Adam Gascoyne is the co-founder of Union and its lead visual-effects supervisor. Renowned for his creative approach to visual-effects production, he has worked with many of today’s leading filmmakers, establishing close collaborations with directors Danny Boyle, Stephen Frears and Roger Michell, among others.
Gascoyne’s career began back in the early Nineties at the leading London visual-effects facility Cinesite, where he built a reputation for technical expertise in Flame. At the end of the 1990s, he was offered a job in New York with Spontaneous Combustion, a visual-effects studio serving the commercials and entertainment industries. It was here that he experienced first-hand the creative energy generated by working in a boutique studio atmosphere.
In 2001, Gascoyne returned to London, where he worked on several high-profile films, including Cats & Dogs, Black Hawk Down, Die Another Day and The League of Extraordinary Gentlemen. This grounding in high-end visual effects for feature films combined with the creative experience gained in New York won him his first executive role in 2004, when he was appointed visual-effects supervisor at London’s Clear Film, where he went on to serve as head of film VFX. During this period, he continued to work as a freelance facility supervisor for, among others, Moving Picture Company and Rainmaker UK, adding Kingdom of Heaven, La Vie en Rose, Slumdog Millionaire and the HBO series Rome to his CV.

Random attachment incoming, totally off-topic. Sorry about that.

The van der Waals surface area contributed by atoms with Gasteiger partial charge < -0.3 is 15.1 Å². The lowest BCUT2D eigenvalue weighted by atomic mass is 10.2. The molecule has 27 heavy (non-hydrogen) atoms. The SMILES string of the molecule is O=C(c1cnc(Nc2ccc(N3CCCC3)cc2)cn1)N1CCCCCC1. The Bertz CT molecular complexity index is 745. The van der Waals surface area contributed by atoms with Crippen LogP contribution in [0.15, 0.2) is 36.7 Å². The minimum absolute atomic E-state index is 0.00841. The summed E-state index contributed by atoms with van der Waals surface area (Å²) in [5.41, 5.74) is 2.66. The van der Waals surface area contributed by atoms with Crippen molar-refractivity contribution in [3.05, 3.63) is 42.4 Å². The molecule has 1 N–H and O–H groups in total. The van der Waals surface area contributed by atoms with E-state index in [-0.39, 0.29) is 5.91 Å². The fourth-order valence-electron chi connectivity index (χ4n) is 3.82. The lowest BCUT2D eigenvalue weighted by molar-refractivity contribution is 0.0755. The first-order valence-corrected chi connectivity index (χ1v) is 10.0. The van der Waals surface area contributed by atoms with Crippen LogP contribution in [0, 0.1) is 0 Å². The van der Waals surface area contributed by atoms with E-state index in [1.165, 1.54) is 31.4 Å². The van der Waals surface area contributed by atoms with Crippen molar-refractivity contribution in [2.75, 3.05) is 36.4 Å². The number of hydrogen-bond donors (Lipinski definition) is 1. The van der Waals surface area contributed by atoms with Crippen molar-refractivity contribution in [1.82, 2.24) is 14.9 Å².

In 2008, Gascoyne set up Union with producer Tim Caplan. It was bold move at the time, given the downturn in both the global economy and the UK visual-effects sector. He supervised all of Union’s early projects, which included blockbusters 127 Hours, Harry Potter and the Deathly Hallows: Part 2 and The Woman in Black.
As part of Danny Boyle’s core team for the London 2012 Olympic Opening Ceremony, Gascoyne was responsible for supervising the three films created by Union that were featured during the critically acclaimed event. He was also credited as a director of photography. Following the success of the Olympics, he was named as one of London’s 1000 Most Influential People of 2012 by the Evening Standard.